- Pro Video
- Lighting & Studio
- Pro Audio
- TVs & Entertainment
- A/V Presentation
- Shop Categories
- Used Dept
The DeluxGear Lens Guard provides extra protection for your lenses, in the form of a giant body cap. There are photographers that say, justifiably, that their lenses are the most important part of their gear. Their lenses mean the world to them. When you place your lenses in your camera bag, lens wraps can provide some level of extra protection. However, if your bag doesn't have lots of padding, you may end up feeling that they're a bit unprotected.
First off, Lens Guards come in three different sizes: small, medium, and large. Rubberized on the outside and textured and squishy on the inside, Lens Guards protect your lenses from bumps and scratches. They imitate the design of a plastic soda-bottle cap.
I've heard that they can be used to replace lens caps and back caps. I wouldn't recommend that, though; I'd actually recommend putting these on top of those caps for even more protection, besides that there might be some dust inside the guards. In fact, I put filters on my lenses, then I put on the lens caps, and then I put the Lens Guards on. The guard works to not only protect the front and back elements of the lens, but also the areas directly around them, since it hugs those areas.
In the photo above, I've got my 35mm F/1.4 L mounted on my Canon 7D, with the Medium Lens Guard attached to the front. All Lens Guards have tether straps attached to them so that you can wrap and secure them better. I usually tie mine to the camera strap in an area that won't get in my way while shooting.
My only qualm is that I can't attach my lens hood while the guard is on. Even with the larger guard, it won't stay on securely. Because of this, I'll need to keep the lens hood in a different pocket of my camera bag to be ready when I need it. That's not too bad though, because I own a Domke F2, which can accommodate the lens hood in a separate pocket.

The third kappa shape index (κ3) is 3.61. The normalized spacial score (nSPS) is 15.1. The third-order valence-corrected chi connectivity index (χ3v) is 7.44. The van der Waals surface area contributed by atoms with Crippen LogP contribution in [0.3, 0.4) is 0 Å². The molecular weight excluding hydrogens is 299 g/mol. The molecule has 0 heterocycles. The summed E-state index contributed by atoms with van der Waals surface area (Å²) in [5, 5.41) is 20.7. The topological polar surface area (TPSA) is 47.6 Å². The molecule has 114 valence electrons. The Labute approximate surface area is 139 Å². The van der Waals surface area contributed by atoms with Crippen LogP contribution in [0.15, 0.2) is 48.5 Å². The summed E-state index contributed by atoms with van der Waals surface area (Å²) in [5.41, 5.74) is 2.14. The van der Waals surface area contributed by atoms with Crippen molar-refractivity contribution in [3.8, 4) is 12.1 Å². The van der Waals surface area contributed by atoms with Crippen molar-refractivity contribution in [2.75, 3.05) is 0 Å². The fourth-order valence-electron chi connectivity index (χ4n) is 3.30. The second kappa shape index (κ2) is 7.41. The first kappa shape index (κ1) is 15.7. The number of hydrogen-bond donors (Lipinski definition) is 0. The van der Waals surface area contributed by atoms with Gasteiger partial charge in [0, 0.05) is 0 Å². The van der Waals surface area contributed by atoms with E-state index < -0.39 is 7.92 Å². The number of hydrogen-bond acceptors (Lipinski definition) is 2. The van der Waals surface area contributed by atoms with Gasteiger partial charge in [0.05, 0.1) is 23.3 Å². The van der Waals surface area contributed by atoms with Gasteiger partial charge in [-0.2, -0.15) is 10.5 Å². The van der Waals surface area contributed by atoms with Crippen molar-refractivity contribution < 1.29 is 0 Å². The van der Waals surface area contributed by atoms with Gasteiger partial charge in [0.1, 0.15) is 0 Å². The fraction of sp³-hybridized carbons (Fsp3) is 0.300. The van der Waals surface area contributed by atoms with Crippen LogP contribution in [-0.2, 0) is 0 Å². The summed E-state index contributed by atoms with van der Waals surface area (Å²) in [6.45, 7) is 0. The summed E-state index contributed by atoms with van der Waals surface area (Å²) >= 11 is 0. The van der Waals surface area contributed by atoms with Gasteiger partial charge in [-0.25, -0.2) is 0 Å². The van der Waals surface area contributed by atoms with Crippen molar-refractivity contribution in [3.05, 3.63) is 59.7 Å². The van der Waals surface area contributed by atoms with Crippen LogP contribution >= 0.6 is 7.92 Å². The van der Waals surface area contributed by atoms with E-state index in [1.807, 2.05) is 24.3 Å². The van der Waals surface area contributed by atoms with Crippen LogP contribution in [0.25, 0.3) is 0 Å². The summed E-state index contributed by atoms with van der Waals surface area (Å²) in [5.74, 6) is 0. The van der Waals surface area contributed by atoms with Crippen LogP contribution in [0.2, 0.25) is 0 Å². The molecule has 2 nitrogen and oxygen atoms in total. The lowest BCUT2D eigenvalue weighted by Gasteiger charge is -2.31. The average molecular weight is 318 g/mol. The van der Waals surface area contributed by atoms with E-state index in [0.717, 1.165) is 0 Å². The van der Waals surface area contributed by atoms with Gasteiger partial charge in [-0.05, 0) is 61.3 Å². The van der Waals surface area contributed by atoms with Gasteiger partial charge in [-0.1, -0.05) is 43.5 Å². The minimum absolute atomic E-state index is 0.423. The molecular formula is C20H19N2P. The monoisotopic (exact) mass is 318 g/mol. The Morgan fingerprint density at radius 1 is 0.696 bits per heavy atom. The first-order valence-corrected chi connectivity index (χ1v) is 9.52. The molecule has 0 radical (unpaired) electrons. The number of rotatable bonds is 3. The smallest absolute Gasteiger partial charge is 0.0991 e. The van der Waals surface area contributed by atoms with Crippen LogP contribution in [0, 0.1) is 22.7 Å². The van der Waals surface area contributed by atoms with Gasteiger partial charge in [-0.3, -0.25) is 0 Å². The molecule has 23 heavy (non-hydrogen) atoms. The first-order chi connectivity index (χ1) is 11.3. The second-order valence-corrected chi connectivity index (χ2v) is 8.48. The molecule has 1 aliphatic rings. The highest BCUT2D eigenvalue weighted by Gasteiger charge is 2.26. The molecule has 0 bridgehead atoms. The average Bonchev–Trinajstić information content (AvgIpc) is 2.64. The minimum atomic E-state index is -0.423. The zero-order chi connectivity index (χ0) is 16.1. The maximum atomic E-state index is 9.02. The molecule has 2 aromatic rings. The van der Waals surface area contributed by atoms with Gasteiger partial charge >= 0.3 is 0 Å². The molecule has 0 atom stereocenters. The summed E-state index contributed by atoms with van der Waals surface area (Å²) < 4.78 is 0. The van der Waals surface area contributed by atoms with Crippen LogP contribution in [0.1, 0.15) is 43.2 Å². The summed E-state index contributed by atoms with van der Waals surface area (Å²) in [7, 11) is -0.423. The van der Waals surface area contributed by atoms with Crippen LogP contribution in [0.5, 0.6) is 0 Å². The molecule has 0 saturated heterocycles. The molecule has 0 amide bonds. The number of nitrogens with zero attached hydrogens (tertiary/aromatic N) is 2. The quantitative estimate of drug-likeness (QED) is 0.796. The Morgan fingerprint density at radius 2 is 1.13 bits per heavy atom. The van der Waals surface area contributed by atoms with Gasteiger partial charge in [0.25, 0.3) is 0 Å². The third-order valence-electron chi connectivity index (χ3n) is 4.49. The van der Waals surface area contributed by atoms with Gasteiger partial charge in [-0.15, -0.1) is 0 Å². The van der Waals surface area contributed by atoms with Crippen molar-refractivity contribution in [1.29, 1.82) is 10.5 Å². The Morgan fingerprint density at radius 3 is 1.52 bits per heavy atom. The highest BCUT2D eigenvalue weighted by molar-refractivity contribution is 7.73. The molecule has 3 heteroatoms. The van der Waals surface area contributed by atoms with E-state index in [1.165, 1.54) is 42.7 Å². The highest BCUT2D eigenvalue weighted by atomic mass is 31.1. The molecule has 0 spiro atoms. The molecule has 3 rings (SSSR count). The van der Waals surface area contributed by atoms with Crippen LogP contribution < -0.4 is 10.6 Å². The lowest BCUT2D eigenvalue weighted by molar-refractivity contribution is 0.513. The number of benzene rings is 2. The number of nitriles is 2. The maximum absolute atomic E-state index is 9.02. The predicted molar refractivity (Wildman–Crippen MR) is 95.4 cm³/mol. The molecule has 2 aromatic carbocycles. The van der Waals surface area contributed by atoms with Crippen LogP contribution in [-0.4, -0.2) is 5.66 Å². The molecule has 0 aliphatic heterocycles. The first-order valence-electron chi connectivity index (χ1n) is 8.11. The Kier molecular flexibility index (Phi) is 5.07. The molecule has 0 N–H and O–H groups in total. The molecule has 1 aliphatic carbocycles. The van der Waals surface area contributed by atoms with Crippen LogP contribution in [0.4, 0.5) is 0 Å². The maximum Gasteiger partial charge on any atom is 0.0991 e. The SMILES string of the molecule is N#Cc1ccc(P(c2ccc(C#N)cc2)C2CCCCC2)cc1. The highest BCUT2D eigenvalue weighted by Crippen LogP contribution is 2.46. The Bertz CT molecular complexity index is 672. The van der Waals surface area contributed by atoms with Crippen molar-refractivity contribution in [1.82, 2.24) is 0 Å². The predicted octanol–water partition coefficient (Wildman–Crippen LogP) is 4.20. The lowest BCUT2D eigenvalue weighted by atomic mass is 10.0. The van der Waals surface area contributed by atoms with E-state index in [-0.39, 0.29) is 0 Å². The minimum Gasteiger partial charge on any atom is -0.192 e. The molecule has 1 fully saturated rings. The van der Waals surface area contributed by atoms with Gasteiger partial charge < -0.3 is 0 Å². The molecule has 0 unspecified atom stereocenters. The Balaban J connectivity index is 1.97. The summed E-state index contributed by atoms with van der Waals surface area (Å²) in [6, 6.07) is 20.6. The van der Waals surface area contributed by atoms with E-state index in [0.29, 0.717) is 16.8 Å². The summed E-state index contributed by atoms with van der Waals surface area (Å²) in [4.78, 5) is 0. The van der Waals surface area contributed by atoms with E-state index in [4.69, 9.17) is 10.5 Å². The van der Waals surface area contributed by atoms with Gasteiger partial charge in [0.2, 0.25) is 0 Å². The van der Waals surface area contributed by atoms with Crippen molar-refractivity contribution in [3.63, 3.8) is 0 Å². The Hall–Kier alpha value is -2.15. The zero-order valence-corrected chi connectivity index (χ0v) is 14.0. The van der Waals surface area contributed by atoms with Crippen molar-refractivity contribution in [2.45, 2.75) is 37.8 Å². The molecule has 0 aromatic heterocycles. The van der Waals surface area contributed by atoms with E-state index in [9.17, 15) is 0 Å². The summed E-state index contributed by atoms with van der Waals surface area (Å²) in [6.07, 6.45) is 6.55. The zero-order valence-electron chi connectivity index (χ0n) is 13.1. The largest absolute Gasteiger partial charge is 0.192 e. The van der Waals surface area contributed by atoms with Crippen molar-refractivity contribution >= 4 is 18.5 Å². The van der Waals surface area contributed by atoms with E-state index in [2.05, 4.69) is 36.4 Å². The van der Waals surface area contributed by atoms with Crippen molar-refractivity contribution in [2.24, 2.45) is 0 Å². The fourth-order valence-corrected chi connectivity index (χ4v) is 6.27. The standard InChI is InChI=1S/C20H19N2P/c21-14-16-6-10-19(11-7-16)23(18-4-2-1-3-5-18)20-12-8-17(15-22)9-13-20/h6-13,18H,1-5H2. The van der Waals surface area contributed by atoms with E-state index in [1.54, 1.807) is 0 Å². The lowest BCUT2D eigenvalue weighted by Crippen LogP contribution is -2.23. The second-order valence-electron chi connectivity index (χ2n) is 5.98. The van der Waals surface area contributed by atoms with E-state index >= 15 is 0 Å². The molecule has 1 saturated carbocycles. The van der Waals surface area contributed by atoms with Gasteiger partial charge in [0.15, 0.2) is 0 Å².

The Lens Guard fits securely onto the front of your lens just by pushing it down until the lens looks a bit like a mushroom. In fact, it feels a bit like a mushroom as well, since the head is squishy for shock-absorption.
The head feels more malleable than the sides. When the guards are mounted on the lens and you try to apply pressure to the sides, they don't conform to pressure as much.
Lens Guards can also go onto the back of the lens, to create an entire clamshell of sorts. This gives the lens optimal protection, with only a little bit of it exposed. If you try to knock on the lens with your knuckles, it will sound as if you're knocking on a turtle's shell. Though that says something about the level of protection, I wouldn't recommend hitting it any too hard, lest you be smitten with your lens.
If you have a larger telephoto lens, the guards will cover the front and back, but won't totally cloak it the way it will with the smaller lenses like the Canon 85mm F/1.8. When I put them on my longer lenses, I usually tie the tether straps together. Though not covered completely, some of the critical pieces of the lens will be protected.
For the rest, many photographers (me included) use Gaffer's Tape.
Overall, the Lens Guards now stay on my lenses when I need the extra protection. At first, I wasn't totally sure how to use them, but they started to grow on me. Since my 24-105mm F/4 L IS doesn't have a lens hood, I use the Lens Guard to protect the lens instead, and take it off when I need to start shooting. Sure, lens hoods do other things as well, but the Lens Guards are designed specifically for protection.